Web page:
Harnessing a variety of data in periods of low liquidity: the evolution of lithium spot pricing

The global lithium market has experienced seismic shifts in recent years regarding market size, structure and particularly regarding pricing mechanisms

Historically, lithium prices were determined via annual or longer-term contract negotiations between producers and consumers, with a degree of fixed pricing. As a result, there was typically little transparency into the ‘tradable’ level for lithium.

Over time, while volumes of material increased and new companies entered the market, this trend began to shift with greater importance placed on price transparency. As a result, attention on price-reporting agency (PRA) reported prices began to grow.

The lithium market has now evolved further with PRA-published lithium prices now underpinning global contracts, whether that be for technical-grade or battery-grade lithium salts, or spodumene.

In many respects, this is a typical stage in the maturation process of many markets. Many commodity markets utilize PRA-published prices as the benchmark for contracts.

Cobalt is one such example of this, where the Fastmarkets cobalt standard grade, in-whs Rotterdam, $/lb price operates as the benchmark price for cobalt metal globally.

Given the relatively recent adoption of PRA-produced prices as the basis for contracts, scrutiny of such prices remains high.

The market has undergone significant price volatility over the past two years, with seaborne Asia battery-grade lithium hydroxide and carbonate prices rising from single digits in 2021 to a peak of over $80 per kg in 2022. Over the course of 2023, prices declined by around 80%.

A similar trend was observed in spodumene, where prices declined more than 80% in 2023.

Fastmarkets most recently assessed the lithium hydroxide monohydrate LiOH.H2O 56.5% LiOH min, battery grade, spot price cif China, Japan & Korea at $13.40-14.50 per kg on May 29.

Fastmarkets assessed the lithium carbonate 99.5% Li2CO3 min, battery grade, spot prices cif China, Japan & Korea at $13.50-14.50 per kg on May 29.

Periods of low liquidity

Outside of China, only a small percentage of the overall volumes of lithium produced annually are traded via the spot market currently.

The vast majority of material is still tied to longer-term agreements, although liquidity and participation in the spot market is steadily increasing.

This is not uncommon in commodity markets, with spot transactions typically only making up a small percentage of overall liquidity.

But there are structural reasons why spot liquidity remains lower in lithium compared with other battery raw materials, including shelf-life concerns as well as the qualification process material goes through before use in battery-grade applications.

Fastmarkets’ price discovery process

Fastmarkets’ price assessments and methodology aim to capture the ‘tradeable level’ of the market.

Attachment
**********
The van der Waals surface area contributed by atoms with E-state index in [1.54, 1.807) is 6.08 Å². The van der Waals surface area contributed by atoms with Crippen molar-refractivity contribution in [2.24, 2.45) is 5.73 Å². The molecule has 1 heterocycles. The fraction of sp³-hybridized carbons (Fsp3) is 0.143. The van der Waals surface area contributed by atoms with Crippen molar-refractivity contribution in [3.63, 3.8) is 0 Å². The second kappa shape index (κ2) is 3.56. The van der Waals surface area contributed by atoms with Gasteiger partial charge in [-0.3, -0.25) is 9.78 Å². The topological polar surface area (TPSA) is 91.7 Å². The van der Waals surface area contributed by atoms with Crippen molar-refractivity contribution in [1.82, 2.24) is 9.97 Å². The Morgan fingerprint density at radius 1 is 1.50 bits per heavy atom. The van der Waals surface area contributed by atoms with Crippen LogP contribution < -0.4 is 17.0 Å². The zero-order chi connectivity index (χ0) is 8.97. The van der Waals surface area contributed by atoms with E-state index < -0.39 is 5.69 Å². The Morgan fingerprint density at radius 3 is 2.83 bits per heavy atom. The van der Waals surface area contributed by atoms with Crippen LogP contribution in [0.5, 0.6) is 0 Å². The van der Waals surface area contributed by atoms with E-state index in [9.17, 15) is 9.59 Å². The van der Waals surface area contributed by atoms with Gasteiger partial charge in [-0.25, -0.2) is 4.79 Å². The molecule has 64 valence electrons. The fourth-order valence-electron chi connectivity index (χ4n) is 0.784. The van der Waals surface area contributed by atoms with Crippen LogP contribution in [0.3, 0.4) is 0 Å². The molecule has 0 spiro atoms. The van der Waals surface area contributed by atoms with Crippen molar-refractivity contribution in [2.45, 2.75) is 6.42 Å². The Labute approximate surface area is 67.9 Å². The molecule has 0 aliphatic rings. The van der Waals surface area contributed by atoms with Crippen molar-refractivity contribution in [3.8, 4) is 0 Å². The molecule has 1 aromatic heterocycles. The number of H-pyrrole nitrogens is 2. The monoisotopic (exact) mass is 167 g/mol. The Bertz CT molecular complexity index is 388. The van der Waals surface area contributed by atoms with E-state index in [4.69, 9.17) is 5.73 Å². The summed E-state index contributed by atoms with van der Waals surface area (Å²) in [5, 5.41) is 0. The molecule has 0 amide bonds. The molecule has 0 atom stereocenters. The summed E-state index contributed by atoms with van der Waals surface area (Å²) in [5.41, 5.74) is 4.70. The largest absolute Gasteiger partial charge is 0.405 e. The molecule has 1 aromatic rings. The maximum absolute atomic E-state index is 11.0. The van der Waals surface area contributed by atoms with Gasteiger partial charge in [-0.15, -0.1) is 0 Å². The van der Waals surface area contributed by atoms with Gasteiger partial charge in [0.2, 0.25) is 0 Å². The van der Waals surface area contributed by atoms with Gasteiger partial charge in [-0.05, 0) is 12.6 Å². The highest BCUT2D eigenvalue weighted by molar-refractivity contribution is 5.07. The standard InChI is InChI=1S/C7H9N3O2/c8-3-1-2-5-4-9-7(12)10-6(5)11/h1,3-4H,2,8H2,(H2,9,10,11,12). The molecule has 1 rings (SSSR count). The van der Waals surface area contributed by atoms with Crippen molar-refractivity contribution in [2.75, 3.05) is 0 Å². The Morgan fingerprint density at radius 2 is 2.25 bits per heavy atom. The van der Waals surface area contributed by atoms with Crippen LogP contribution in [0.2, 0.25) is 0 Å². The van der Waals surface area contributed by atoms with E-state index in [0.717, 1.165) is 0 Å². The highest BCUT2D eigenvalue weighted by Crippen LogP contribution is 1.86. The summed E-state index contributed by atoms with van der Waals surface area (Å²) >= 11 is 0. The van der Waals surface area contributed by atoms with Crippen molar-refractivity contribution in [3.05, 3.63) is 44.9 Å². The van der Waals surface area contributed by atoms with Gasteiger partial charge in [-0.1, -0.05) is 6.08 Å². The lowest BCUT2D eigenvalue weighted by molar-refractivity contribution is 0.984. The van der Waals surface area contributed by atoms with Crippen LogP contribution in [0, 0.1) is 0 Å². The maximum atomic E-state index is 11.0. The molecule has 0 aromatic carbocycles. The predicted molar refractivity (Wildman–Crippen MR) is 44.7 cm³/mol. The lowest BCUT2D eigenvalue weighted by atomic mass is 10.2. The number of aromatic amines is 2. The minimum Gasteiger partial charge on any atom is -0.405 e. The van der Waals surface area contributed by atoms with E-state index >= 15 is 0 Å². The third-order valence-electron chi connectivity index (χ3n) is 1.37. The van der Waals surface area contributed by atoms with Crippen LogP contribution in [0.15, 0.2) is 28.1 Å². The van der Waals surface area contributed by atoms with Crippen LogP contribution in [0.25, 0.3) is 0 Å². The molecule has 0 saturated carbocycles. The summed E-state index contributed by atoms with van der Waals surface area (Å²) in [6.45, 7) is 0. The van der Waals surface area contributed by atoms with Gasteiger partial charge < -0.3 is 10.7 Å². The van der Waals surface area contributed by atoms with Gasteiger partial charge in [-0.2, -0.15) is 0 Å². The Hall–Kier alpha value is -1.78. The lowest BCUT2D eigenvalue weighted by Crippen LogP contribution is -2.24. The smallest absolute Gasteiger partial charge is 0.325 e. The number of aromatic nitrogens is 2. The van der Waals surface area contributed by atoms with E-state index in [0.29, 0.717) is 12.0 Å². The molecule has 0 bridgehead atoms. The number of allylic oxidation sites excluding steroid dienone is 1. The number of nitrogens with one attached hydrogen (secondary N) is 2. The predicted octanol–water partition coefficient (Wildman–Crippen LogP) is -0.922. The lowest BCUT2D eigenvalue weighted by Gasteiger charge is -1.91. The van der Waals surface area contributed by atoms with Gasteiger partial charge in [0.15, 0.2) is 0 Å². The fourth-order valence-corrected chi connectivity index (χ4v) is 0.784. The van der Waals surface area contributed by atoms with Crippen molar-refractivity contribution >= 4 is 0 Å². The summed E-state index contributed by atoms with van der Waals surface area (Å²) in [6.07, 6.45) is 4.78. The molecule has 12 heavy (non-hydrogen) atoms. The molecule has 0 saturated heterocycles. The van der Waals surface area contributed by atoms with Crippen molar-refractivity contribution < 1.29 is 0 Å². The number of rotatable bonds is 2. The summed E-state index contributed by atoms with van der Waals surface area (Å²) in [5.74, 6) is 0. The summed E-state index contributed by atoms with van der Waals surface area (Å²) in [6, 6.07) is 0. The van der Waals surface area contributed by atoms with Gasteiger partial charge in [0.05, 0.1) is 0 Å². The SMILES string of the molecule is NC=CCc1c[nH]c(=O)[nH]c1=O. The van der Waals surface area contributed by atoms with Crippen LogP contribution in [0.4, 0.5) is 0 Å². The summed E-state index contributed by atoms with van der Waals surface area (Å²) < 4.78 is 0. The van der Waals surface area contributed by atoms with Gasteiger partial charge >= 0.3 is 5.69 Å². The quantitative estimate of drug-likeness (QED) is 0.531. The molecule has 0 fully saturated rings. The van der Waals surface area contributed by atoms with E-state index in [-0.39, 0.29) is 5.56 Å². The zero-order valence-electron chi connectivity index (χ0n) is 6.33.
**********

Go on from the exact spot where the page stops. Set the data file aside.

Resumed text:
To achieve this, a dedicated team of reporters survey the market on a daily basis, collecting data from active market participants in the form of liquidity, bids and offers, liquidity heard in the market and also indications of the tradable level for lithium.

Once this data is collected and inputted into our proprietary data system, the reporters look to establish a hierarchy of data basis significance.

Significance is determined by the extent a data point reflects a tradeable level for lithium, on an open and competitive basis.

The open and competitiveness of data relates to the additional context of a data point. For example, is it connected to a longer-term agreement, is there evidence of distressed activity, etc.

Prior to publication, all lithium prices go through two stages of review before publication. The first stage is with a reporter familiar with the market and the final stage is by a senior member of the team.

At each stage of this review price, the data and the set price range are scrutinized to ensure it accurately reflects the data and provides clear justification for the range.

The published price range reflects the data reported which is of highest significance and confidence for that session.

Transactions are the most significant data point for reporters in indicating the tradable level for lithium.

Data beyond liquidity

However, as noted, lithium as a market is prone to periods of illiquidity on a spot basis.

This means that there can be a number of consecutive pricing sessions where no deals are reported.

In this time though, the lack of liquidity does not mean that a price is not moving.

Factors such as supply cuts, logistics disruptions, rallying or decreasing demand and many more can all impact the value of a commodity. Fastmarkets’ ability to look at data beyond liquidity enables prices to update and reflect in real time to market dynamics.

Data points such as bids and offers particularly can represent significant data points in the absence of liquidity because they provide an insight into the sentiment of the market and the divide between the buy and sell side.

This ensures that prices are not able to be left stagnant due to the absence of liquidity, despite shifts in market fundamentals.

This flexibility to use a breadth of market data can give confidence to market participants about the timeliness and reflectiveness of the price assessments published by PRAs such as Fastmarkets.

Our full methodology for lithium can be found here.

Get transparency into the market movements with our battery raw materials price forecasts and market outlooks. Download a sample of our lithium long-term forecast now.

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